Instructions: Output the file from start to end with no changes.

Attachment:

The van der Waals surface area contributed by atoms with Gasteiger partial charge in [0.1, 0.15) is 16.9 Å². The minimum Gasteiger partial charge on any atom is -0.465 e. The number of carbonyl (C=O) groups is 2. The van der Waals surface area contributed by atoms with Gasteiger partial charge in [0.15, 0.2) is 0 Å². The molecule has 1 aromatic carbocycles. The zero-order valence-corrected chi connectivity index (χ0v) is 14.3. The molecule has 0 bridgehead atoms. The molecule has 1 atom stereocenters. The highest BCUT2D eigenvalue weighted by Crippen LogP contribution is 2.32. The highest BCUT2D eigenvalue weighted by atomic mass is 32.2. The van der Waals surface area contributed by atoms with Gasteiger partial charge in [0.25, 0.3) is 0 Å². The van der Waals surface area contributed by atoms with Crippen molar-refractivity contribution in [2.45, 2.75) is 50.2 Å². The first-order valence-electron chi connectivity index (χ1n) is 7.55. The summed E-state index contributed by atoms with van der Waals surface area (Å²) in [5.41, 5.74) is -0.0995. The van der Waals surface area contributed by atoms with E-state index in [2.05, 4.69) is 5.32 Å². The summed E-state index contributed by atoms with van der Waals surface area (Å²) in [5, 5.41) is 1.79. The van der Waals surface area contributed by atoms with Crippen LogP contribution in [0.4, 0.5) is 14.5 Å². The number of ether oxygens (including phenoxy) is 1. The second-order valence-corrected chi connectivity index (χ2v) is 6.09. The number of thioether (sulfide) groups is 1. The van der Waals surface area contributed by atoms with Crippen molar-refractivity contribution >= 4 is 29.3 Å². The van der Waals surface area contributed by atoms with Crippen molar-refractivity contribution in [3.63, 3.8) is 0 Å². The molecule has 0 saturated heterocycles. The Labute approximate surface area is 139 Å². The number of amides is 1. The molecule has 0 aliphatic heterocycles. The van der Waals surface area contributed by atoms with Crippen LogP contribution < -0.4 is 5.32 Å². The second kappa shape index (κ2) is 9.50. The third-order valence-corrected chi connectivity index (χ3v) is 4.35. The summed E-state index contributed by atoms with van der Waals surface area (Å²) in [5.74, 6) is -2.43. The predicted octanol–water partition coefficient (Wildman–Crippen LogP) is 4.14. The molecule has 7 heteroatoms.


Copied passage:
The van der Waals surface area contributed by atoms with Gasteiger partial charge in [0.1, 0.15) is 16.9 Å². The minimum Gasteiger partial charge on any atom is -0.465 e. The number of carbonyl (C=O) groups is 2. The van der Waals surface area contributed by atoms with Gasteiger partial charge in [0.15, 0.2) is 0 Å². The molecule has 1 aromatic carbocycles. The zero-order valence-corrected chi connectivity index (χ0v) is 14.3. The molecule has 0 bridgehead atoms. The molecule has 1 atom stereocenters. The highest BCUT2D eigenvalue weighted by Crippen LogP contribution is 2.32. The highest BCUT2D eigenvalue weighted by atomic mass is 32.2. The van der Waals surface area contributed by atoms with Gasteiger partial charge in [0.25, 0.3) is 0 Å². The van der Waals surface area contributed by atoms with Crippen molar-refractivity contribution in [2.45, 2.75) is 50.2 Å². The first-order valence-electron chi connectivity index (χ1n) is 7.55. The summed E-state index contributed by atoms with van der Waals surface area (Å²) in [5.41, 5.74) is -0.0995. The van der Waals surface area contributed by atoms with E-state index in [2.05, 4.69) is 5.32 Å². The summed E-state index contributed by atoms with van der Waals surface area (Å²) in [5, 5.41) is 1.79. The van der Waals surface area contributed by atoms with Crippen LogP contribution in [0.4, 0.5) is 14.5 Å². The number of ether oxygens (including phenoxy) is 1. The second-order valence-corrected chi connectivity index (χ2v) is 6.09. The number of thioether (sulfide) groups is 1. The van der Waals surface area contributed by atoms with Crippen molar-refractivity contribution >= 4 is 29.3 Å². The van der Waals surface area contributed by atoms with Crippen molar-refractivity contribution in [3.63, 3.8) is 0 Å². The molecule has 0 saturated heterocycles. The Labute approximate surface area is 139 Å². The number of amides is 1. The molecule has 0 aliphatic heterocycles. The van der Waals surface area contributed by atoms with Crippen LogP contribution < -0.4 is 5.32 Å². The second kappa shape index (κ2) is 9.50. The third-order valence-corrected chi connectivity index (χ3v) is 4.35. The summed E-state index contributed by atoms with van der Waals surface area (Å²) in [5.74, 6) is -2.43. The predicted octanol–water partition coefficient (Wildman–Crippen LogP) is 4.14. The molecule has 7 heteroatoms.